Most corporate results published so far in the US have beaten expectations, but there have been some high-profile misses. Our head of markets analyses latest developments and what's coming up next week.
The pressure on companies to outperform against low expectations in the current reporting season was brought to bear as the technology-heavy Nasdaq slipped by over 2% in a volatile day of trading.
Netflix Inc (NASDAQ:NFLX) and Tesla Inc (NASDAQ:TSLA) each contributed to the decline, with share falls of 8% and almost 10% respectively following disappointing updates. Netflix revenues were shy of expectations despite having added a significant number of new subscribers, while Tesla spooked investors by suggesting that lower vehicle production and further price cuts were potentially on its agenda.
For the more traditional Dow Jones index, which has significantly lower exposure to technology, the trading day was more sanguine. Indeed, it rose for the ninth consecutive day following better-than-expected numbers from Johnson & Johnson (NYSE:JNJ), which rose by 6% after upping its full-year guidance after posting strong quarterly growth. Insurance company The Travelers Companies Inc (NYSE:TRV) also rose after beating estimates.
The opening to the reporting season has been positive, with an estimated 75% of companies reporting so far having beaten estimates. The pace of company updates switches into top gear next week, providing further tests of investors’ mettle, with a raft of companies in the spotlight. Technology stocks will be in sharp focus following the strength of gains this year, with the likes of Alphabet Inc Class A (NASDAQ:GOOGL), Microsoft Corp (NASDAQ:MSFT), Meta Platforms Inc Class A (NASDAQ:META) and Amazon.com Inc (NASDAQ:AMZN) hoping to please, while elsewhere the updates also come thick and fast, ranging from Exxon Mobil Corp (NYSE:XOM) and Chevron Corp (NYSE:CVX) to McDonald's Corp (NYSE:MCD).
In the meantime, further economic data pointed to further tightness in the labour market, with weekly jobless claims falling to 228,000, which was not only below the 242,000 forecast, but also far shy of the 280,000 level which many economists are now pitching as the signal for a slowdown in jobs growth.
The health of the labour market is also underpinning the consumer, where spending continues at a clip. Elsewhere, the housing market remained under strain on the basis of a shortage of supply and rising mortgage rates for new buyers. Indeed, with many existing homeowners estimated to have mortgage rates of 5% locked in, there seems little incentive for selling, which provides a further block.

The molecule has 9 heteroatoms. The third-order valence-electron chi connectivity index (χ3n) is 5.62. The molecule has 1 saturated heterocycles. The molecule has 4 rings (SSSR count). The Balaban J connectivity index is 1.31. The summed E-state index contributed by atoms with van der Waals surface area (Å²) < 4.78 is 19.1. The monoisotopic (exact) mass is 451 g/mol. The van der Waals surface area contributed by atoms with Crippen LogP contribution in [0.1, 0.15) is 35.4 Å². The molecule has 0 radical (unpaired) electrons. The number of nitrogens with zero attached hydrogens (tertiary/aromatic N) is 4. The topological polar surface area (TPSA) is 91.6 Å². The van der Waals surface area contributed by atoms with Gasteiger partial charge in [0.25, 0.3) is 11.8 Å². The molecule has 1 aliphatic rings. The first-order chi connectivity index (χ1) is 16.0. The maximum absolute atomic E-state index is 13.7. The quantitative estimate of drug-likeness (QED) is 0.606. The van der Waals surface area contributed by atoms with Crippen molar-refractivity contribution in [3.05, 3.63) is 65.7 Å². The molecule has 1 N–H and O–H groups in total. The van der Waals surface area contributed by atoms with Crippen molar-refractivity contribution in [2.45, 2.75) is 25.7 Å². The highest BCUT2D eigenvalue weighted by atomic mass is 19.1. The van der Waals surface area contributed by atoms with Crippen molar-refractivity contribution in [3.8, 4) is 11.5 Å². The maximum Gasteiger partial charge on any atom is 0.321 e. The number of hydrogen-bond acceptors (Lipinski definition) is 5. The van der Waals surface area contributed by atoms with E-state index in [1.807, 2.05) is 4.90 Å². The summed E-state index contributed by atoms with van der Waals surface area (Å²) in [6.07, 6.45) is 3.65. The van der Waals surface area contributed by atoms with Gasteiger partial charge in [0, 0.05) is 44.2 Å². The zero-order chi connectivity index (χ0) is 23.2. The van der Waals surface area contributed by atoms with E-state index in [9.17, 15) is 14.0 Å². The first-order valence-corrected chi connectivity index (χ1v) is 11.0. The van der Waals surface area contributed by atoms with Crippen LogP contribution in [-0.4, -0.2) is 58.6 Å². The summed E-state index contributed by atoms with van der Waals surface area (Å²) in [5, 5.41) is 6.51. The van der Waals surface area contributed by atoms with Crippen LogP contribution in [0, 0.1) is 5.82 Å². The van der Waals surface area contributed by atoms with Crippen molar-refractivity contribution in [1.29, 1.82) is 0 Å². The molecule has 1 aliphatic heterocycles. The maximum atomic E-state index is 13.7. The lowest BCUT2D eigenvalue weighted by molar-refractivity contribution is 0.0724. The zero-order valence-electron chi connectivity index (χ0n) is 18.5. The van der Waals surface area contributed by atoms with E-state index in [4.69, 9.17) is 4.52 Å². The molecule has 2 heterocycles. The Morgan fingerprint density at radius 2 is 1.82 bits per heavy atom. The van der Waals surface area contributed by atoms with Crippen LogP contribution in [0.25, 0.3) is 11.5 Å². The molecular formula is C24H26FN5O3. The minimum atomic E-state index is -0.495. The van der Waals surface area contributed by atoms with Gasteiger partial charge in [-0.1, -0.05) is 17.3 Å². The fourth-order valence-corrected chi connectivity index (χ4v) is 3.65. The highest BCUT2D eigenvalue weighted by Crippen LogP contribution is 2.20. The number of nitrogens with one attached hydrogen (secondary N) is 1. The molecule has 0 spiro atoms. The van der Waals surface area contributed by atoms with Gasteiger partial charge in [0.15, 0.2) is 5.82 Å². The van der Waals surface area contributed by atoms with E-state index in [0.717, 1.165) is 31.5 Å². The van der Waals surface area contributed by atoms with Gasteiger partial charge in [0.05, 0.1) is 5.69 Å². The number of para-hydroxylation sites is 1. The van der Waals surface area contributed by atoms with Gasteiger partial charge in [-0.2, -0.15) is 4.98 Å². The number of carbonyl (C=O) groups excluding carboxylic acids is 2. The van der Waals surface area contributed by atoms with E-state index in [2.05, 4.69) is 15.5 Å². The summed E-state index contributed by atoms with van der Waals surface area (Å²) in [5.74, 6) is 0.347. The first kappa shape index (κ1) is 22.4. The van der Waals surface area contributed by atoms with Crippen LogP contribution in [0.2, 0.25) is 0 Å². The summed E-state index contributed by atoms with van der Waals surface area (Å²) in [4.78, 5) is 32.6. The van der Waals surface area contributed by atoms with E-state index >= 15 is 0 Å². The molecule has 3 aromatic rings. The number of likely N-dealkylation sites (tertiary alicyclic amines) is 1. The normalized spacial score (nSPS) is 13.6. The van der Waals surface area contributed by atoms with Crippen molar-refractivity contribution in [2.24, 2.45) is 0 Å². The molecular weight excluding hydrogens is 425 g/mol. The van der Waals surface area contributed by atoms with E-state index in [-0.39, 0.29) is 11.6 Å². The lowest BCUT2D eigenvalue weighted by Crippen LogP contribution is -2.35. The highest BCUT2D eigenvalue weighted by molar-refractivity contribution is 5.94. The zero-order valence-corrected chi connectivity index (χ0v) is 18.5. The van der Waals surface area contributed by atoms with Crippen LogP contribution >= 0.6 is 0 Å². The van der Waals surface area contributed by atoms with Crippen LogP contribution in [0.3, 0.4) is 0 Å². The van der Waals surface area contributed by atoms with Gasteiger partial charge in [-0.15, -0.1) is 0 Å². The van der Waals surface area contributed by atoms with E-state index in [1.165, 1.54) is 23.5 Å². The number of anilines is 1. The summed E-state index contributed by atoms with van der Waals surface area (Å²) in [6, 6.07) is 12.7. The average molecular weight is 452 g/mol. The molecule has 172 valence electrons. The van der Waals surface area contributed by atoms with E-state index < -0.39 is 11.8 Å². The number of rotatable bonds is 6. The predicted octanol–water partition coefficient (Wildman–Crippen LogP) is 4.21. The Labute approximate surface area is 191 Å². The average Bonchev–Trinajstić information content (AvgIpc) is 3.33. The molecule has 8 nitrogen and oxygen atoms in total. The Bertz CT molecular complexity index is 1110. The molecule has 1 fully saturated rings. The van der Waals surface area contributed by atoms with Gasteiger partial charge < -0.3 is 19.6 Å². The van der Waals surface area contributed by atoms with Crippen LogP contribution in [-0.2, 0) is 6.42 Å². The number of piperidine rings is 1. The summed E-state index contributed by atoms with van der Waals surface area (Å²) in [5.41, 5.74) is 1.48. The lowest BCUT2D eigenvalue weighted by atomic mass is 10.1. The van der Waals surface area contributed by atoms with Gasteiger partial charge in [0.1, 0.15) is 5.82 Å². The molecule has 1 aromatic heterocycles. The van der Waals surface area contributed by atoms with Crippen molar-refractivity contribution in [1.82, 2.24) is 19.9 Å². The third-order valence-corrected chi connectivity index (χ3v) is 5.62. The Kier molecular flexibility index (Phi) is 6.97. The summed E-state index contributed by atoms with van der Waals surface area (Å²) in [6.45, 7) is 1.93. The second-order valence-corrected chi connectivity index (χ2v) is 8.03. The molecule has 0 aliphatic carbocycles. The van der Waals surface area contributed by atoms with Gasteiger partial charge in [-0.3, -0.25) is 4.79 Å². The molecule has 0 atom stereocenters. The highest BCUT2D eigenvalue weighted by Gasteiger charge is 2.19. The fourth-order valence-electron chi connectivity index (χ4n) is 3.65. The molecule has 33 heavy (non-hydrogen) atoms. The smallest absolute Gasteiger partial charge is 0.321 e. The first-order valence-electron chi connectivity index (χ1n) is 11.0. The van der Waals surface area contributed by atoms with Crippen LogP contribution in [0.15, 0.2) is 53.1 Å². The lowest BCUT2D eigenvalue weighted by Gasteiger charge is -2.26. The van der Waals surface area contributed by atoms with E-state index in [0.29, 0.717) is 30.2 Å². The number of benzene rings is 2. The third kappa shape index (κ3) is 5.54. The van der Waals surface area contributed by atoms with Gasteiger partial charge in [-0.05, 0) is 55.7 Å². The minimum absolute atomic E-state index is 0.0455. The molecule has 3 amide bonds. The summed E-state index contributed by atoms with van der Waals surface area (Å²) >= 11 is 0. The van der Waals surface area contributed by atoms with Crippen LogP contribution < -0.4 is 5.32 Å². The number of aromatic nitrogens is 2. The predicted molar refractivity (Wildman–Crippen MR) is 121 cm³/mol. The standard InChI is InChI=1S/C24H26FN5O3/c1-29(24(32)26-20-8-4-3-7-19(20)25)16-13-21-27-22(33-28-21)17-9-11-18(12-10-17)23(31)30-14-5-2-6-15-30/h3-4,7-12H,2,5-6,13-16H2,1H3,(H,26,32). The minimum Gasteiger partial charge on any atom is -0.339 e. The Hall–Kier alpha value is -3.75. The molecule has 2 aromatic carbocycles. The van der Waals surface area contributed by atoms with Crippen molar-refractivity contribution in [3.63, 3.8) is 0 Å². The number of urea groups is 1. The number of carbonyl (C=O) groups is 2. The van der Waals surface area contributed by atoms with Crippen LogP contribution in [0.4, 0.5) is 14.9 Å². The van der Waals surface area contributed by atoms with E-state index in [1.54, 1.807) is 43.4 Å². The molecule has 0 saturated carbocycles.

Amid the barrage of news and despite the drop in the technology index, the main indices remain in healthily positive territory for the year, with the Dow Jones having added 6.3%, the S&P500 18% and the Nasdaq 34%.
Asian markets currently have their own fish to fry, with investors concentrating on the differing fortunes of Japan and China. For the latter, the property sector took another hit after warnings from some credit agencies, while the wider problems of the economy were highlighted once more as some small efforts to boost consumption by the authorities left markets unimpressed and looking for larger examples of stimulus.
In Japan, by contrast, inflation growth remained above target, but the Bank of Japan sees the recent price rises as being driven by temporary factors, which is unlikely to alter its highly accommodative monetary policy.
The UK also had some more economic data to digest, with a better-than-expected turnout from retail sales in June, where a rise of 0.7% in June from May outpaced expectations of 0.2% and where volumes declined by 1% as opposed to the forecast 1.5%. However, the economic tightrope is still very much in existence in the UK, with a plunge in the GfK Consumer Confidence Index signalling a potential sign of consumer capitulation in the current environment.
However, the softer than expected inflation reading from earlier in the week has provided a welcome boost to markets, particularly the more domestically-focused FTSE250 which has added almost 4% this week, swinging back into positive territory and now ahead by 2.2% so far this year.
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The premier index had a measured open on Friday after what has been a strong week buoyed by hopes of a soft landing in the US and potentially improving conditions in the UK. The FTSE 100 has now risen by 2.7% in the year to date.
Next week will provide new tests, with a raft of blue chips reporting including the UK banks like Lloyds Banking Group (LSE:LLOY) and NatWest Group (LSE:NWG), which should provide some colour in their response to the recent banking turmoil, the ongoing effects of a rising interest rate environment, and also whether loan impairment provisions have been raised given the possibility of recessions this year in some of the developed economies.
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